Be that as it may, the victim’s conduct immediately after the rape throws a light in many of the opaque aspects of the crime. In the case at bench, Jelly sought refuge at her grandparents’ house after the dastardly act. She did not return home, afraid that her father, who was then ill, would die if he should learn of her misfortune, 14 not to mention that Leopoldo’s companions were still in their house when the incident happened. 15 In fine, her conduct is consistent with the horrible experience she had just gone through.

The defense doubts why Jelly’s grandparents did not disclose the rape to her aunt whose house was only a few meters away from her grandparents’. The defense further avers that it was unnatural for Sherlita to wait until 4:00 in the morning before looking for her missing daughter. These arguments deserve scant consideration. These incidents occurred after the rape and would not exculpate Accused-Appellant. Moreover, Accused-appellant himself admitted that at around 12:00 midnight of September 13, 1986, the victim’s sister, Joela, together with her husband, Joni Inisa, came to his (accused-appellant’s) house, looking for Jelly.

Accused-appellant also claims that Jelly committed inconsistencies during the trial. We have reviewed the transcript of stenographic notes of this case to verify whether or not the alleged inconsistent testimonies would materially affect the trial court’s conclusion on the guilt of Accused-Appellant. They will not.

On direct examination, Jelly testified that she was urinating when accused, then armed with a knife, accosted her. He held her right hand and dragged her towards the coconut grove some fifty meters away from their house and, thereafter, boxed her in the stomach. He pushed her to the ground, pulled her pants and panty, and mounted her. She felt pain as he inserted his penis into her vagina. After two minutes, Accused dismounted and fled, leaving behind the knife beside her. 16 She recognized the accused through his voice. When asked by her counsel whether there was light in the kitchen, she claimed that the kitchen was lighted by a kerosene lamp. 17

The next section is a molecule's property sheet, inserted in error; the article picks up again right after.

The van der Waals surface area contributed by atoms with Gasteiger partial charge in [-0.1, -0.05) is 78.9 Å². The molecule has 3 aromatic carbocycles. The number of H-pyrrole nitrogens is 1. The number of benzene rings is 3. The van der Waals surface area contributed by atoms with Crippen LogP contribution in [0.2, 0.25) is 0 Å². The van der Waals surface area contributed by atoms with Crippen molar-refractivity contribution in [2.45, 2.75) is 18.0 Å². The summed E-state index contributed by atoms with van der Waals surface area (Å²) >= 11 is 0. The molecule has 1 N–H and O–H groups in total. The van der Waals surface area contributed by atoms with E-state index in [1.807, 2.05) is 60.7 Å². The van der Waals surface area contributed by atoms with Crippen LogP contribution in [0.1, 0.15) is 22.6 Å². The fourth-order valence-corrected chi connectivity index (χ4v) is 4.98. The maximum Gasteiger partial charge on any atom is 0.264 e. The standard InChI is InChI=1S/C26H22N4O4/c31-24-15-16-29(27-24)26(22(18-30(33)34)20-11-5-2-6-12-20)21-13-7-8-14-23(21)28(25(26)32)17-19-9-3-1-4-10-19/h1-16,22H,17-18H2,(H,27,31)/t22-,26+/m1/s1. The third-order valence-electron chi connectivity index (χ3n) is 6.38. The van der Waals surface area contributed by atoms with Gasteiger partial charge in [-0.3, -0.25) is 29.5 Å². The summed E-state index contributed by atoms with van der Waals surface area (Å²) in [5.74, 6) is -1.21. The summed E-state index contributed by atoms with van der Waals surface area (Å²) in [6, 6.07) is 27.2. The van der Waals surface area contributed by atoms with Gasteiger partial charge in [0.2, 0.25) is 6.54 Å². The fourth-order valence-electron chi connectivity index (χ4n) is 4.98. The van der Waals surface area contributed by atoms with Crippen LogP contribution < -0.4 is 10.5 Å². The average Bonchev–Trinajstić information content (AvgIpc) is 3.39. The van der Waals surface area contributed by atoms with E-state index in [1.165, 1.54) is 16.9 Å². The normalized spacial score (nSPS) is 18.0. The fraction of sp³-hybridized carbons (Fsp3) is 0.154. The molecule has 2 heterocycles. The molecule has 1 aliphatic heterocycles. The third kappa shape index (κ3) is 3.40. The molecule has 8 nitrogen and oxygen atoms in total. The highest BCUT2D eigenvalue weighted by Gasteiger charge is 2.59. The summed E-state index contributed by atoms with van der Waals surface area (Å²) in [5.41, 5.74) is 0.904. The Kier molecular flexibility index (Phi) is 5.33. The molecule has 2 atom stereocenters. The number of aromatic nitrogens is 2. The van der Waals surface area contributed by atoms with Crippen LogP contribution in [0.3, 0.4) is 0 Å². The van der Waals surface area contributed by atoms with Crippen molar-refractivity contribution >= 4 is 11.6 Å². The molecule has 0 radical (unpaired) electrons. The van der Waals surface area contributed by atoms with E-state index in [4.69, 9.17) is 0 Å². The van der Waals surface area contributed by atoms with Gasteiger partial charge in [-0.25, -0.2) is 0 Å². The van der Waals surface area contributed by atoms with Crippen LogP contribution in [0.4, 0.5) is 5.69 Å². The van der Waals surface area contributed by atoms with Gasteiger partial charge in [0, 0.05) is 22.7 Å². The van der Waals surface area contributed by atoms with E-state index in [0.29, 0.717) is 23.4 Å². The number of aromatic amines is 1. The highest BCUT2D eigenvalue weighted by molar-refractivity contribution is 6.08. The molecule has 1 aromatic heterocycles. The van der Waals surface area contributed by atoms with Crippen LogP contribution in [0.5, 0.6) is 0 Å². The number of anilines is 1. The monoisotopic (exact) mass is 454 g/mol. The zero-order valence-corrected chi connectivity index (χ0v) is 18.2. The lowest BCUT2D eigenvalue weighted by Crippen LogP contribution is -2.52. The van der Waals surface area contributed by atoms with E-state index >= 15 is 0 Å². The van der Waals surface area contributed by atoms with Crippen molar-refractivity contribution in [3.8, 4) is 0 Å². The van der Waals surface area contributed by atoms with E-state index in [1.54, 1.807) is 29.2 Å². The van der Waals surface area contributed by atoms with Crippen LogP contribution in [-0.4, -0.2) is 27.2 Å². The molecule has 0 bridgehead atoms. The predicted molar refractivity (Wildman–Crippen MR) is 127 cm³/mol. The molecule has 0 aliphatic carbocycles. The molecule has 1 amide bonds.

However, on cross-examination, Jelly claimed she has just finished urinating and was about to put on her pants, or was about to fasten its hook, when accused came near her. 18 Accused boxed her in the stomach and pushed her hard to the ground. She was rendered unconscious upon hitting the ground. Thus, she was not aware as to when accused pulled down her panty and pants. When she regained her consciousness, he had already left. Nonetheless, the victim knew she was raped because she felt pain. 19

On re-direct examination, she alleged that after she hit the soil, she was not rendered totally unconscious. She was also aware that accused pulled down her pants and inserted his organ into hers. 20

Defense counsel then asked victim to explain her conflicting testimonies as follows:jgc:chanrobles.com.ph

"ATTY. BRIONES:jgc:chanrobles.com.ph

"Q: Miss Witness, when I cross-examined you, you said that you did not know from the time you fell to the ground up to the time you recovered consciousness, you did not know what happened to you. However, in the re-direct examination, you remember the accused putting his penis inside your organ. There is a difference in your testimony, is it because your recollection of the incident is quite hazy now?

"ATTY. BRIONES:chanrob1es virtual 1aw library

I would like to make of records (sic) that the witness could not answer the question.

"FISCAL PERALTA:chanrob1es virtual 1aw library

We would like to manifest that the witness is nervous.

"ATTY. BRIONES:chanrob1es virtual 1aw library

We cannot agree to that. In fact, she is smiling.

"COURT:chanrob1es virtual 1aw library

Both manifestation are noted.

(TSN, February 17, 1988, p. 19)

It ought not to be overlooked that the victim was a minor and, as observed by Assistant Prosecutor Peralta, not intelligent. 21 Thus, despite some inconsistencies, the trial court gave credence to her testimony. We, too, hold that her inconsistent statements did not crack her credibility. We fully concur with the trial court’s ruling, viz:jgc:chanrobles.com.ph